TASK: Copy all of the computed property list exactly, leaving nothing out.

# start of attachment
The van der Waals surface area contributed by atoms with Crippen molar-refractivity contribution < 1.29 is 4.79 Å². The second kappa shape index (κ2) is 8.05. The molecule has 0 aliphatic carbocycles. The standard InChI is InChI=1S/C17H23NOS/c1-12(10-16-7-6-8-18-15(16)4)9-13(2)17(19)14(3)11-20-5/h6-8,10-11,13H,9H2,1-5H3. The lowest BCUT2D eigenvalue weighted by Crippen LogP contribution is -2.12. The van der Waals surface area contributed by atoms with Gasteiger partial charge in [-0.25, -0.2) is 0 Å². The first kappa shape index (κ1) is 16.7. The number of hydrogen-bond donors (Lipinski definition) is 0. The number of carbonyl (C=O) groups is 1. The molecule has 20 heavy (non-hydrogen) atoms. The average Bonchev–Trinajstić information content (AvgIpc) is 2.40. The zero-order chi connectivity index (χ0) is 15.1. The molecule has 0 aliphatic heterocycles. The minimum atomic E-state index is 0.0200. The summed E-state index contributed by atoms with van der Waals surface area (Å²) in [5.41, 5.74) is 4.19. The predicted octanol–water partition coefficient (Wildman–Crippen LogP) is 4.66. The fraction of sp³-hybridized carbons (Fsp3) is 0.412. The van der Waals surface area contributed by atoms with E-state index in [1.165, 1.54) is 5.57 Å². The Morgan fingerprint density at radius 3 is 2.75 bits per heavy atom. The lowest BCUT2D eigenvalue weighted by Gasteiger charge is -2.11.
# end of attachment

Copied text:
The van der Waals surface area contributed by atoms with Crippen molar-refractivity contribution < 1.29 is 4.79 Å². The second kappa shape index (κ2) is 8.05. The molecule has 0 aliphatic carbocycles. The standard InChI is InChI=1S/C17H23NOS/c1-12(10-16-7-6-8-18-15(16)4)9-13(2)17(19)14(3)11-20-5/h6-8,10-11,13H,9H2,1-5H3. The lowest BCUT2D eigenvalue weighted by Crippen LogP contribution is -2.12. The van der Waals surface area contributed by atoms with Gasteiger partial charge in [-0.25, -0.2) is 0 Å². The first kappa shape index (κ1) is 16.7. The number of hydrogen-bond donors (Lipinski definition) is 0. The number of carbonyl (C=O) groups is 1. The molecule has 20 heavy (non-hydrogen) atoms. The average Bonchev–Trinajstić information content (AvgIpc) is 2.40. The zero-order chi connectivity index (χ0) is 15.1. The molecule has 0 aliphatic heterocycles. The minimum atomic E-state index is 0.0200. The summed E-state index contributed by atoms with van der Waals surface area (Å²) in [5.41, 5.74) is 4.19. The predicted octanol–water partition coefficient (Wildman–Crippen LogP) is 4.66. The fraction of sp³-hybridized carbons (Fsp3) is 0.412. The van der Waals surface area contributed by atoms with E-state index in [1.165, 1.54) is 5.57 Å². The Morgan fingerprint density at radius 3 is 2.75 bits per heavy atom. The lowest BCUT2D eigenvalue weighted by Gasteiger charge is -2.11.